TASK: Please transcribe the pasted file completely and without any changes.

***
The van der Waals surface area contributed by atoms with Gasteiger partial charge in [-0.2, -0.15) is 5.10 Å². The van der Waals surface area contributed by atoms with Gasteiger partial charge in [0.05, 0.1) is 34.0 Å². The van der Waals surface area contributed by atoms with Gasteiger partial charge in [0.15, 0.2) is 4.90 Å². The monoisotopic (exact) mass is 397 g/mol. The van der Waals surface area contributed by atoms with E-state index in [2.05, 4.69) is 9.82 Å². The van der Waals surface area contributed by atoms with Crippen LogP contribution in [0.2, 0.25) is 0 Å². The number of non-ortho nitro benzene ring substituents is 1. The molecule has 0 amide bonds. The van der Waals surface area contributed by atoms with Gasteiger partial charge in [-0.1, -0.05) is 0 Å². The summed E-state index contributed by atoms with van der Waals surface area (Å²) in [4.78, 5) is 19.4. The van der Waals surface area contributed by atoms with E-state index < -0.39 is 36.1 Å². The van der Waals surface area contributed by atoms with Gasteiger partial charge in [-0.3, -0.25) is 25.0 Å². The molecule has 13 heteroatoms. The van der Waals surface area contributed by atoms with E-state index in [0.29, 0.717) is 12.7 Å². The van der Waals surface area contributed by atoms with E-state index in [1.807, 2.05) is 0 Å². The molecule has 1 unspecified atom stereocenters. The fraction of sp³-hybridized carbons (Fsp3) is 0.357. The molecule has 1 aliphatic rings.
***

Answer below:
The van der Waals surface area contributed by atoms with Gasteiger partial charge in [-0.2, -0.15) is 5.10 Å². The van der Waals surface area contributed by atoms with Gasteiger partial charge in [0.05, 0.1) is 34.0 Å². The van der Waals surface area contributed by atoms with Gasteiger partial charge in [0.15, 0.2) is 4.90 Å². The monoisotopic (exact) mass is 397 g/mol. The van der Waals surface area contributed by atoms with E-state index in [2.05, 4.69) is 9.82 Å². The van der Waals surface area contributed by atoms with Crippen LogP contribution in [0.2, 0.25) is 0 Å². The number of non-ortho nitro benzene ring substituents is 1. The molecule has 0 amide bonds. The van der Waals surface area contributed by atoms with Gasteiger partial charge in [-0.1, -0.05) is 0 Å². The summed E-state index contributed by atoms with van der Waals surface area (Å²) in [4.78, 5) is 19.4. The van der Waals surface area contributed by atoms with E-state index < -0.39 is 36.1 Å². The van der Waals surface area contributed by atoms with Gasteiger partial charge in [-0.3, -0.25) is 25.0 Å². The molecule has 13 heteroatoms. The van der Waals surface area contributed by atoms with E-state index in [0.29, 0.717) is 12.7 Å². The van der Waals surface area contributed by atoms with E-state index in [1.807, 2.05) is 0 Å². The molecule has 1 unspecified atom stereocenters. The fraction of sp³-hybridized carbons (Fsp3) is 0.357. The molecule has 1 aliphatic rings.